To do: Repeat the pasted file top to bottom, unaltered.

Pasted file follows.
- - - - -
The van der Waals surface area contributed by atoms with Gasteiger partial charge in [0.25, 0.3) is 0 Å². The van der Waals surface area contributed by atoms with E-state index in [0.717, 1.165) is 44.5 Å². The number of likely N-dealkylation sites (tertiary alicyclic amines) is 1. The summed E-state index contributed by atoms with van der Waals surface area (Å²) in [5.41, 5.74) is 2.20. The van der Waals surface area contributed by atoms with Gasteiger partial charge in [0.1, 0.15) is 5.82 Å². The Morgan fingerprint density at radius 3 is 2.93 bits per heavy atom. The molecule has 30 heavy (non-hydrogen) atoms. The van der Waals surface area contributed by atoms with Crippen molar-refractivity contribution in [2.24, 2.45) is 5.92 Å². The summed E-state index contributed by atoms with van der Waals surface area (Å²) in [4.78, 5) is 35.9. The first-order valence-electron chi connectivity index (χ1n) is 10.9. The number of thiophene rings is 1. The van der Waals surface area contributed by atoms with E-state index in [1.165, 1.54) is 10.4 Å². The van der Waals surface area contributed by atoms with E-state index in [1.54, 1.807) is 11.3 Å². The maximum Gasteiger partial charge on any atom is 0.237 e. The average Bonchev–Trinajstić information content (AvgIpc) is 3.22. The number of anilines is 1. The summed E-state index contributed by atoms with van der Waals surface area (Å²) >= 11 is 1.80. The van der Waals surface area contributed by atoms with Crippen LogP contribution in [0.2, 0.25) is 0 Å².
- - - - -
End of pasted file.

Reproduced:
The van der Waals surface area contributed by atoms with Gasteiger partial charge in [0.25, 0.3) is 0 Å². The van der Waals surface area contributed by atoms with E-state index in [0.717, 1.165) is 44.5 Å². The number of likely N-dealkylation sites (tertiary alicyclic amines) is 1. The summed E-state index contributed by atoms with van der Waals surface area (Å²) in [5.41, 5.74) is 2.20. The van der Waals surface area contributed by atoms with Gasteiger partial charge in [0.1, 0.15) is 5.82 Å². The Morgan fingerprint density at radius 3 is 2.93 bits per heavy atom. The molecule has 30 heavy (non-hydrogen) atoms. The van der Waals surface area contributed by atoms with Crippen molar-refractivity contribution in [2.24, 2.45) is 5.92 Å². The summed E-state index contributed by atoms with van der Waals surface area (Å²) in [4.78, 5) is 35.9. The first-order valence-electron chi connectivity index (χ1n) is 10.9. The number of thiophene rings is 1. The van der Waals surface area contributed by atoms with E-state index in [1.165, 1.54) is 10.4 Å². The van der Waals surface area contributed by atoms with E-state index in [1.54, 1.807) is 11.3 Å². The maximum Gasteiger partial charge on any atom is 0.237 e. The average Bonchev–Trinajstić information content (AvgIpc) is 3.22. The number of anilines is 1. The summed E-state index contributed by atoms with van der Waals surface area (Å²) >= 11 is 1.80. The van der Waals surface area contributed by atoms with Crippen LogP contribution in [0.2, 0.25) is 0 Å².